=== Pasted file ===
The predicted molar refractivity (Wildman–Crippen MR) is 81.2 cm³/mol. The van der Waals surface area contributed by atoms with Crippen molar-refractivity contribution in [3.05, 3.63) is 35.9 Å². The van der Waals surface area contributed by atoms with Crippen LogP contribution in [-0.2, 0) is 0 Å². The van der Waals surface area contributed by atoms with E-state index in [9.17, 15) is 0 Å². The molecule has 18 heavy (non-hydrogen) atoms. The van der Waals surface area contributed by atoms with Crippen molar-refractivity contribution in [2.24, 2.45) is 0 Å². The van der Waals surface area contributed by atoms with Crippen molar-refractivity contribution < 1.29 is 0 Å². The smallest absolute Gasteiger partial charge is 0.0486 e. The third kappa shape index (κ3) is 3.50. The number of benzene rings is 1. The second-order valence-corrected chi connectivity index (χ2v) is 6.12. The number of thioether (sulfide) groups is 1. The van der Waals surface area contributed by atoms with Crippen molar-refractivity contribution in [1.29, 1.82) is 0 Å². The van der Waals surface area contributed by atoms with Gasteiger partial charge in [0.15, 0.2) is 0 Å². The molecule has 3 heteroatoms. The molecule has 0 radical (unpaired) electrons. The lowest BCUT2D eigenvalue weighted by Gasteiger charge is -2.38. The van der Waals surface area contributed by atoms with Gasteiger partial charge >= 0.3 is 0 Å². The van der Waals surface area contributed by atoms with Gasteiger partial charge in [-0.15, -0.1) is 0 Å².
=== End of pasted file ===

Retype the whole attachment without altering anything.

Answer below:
The predicted molar refractivity (Wildman–Crippen MR) is 81.2 cm³/mol. The van der Waals surface area contributed by atoms with Crippen molar-refractivity contribution in [3.05, 3.63) is 35.9 Å². The van der Waals surface area contributed by atoms with Crippen LogP contribution in [-0.2, 0) is 0 Å². The van der Waals surface area contributed by atoms with E-state index in [9.17, 15) is 0 Å². The molecule has 18 heavy (non-hydrogen) atoms. The van der Waals surface area contributed by atoms with Crippen molar-refractivity contribution in [2.24, 2.45) is 0 Å². The van der Waals surface area contributed by atoms with Crippen molar-refractivity contribution < 1.29 is 0 Å². The smallest absolute Gasteiger partial charge is 0.0486 e. The third kappa shape index (κ3) is 3.50. The number of benzene rings is 1. The second-order valence-corrected chi connectivity index (χ2v) is 6.12. The number of thioether (sulfide) groups is 1. The van der Waals surface area contributed by atoms with Crippen molar-refractivity contribution in [1.29, 1.82) is 0 Å². The van der Waals surface area contributed by atoms with Gasteiger partial charge in [0.15, 0.2) is 0 Å². The molecule has 3 heteroatoms. The molecule has 0 radical (unpaired) electrons. The lowest BCUT2D eigenvalue weighted by Gasteiger charge is -2.38. The van der Waals surface area contributed by atoms with Gasteiger partial charge >= 0.3 is 0 Å². The van der Waals surface area contributed by atoms with Gasteiger partial charge in [-0.15, -0.1) is 0 Å².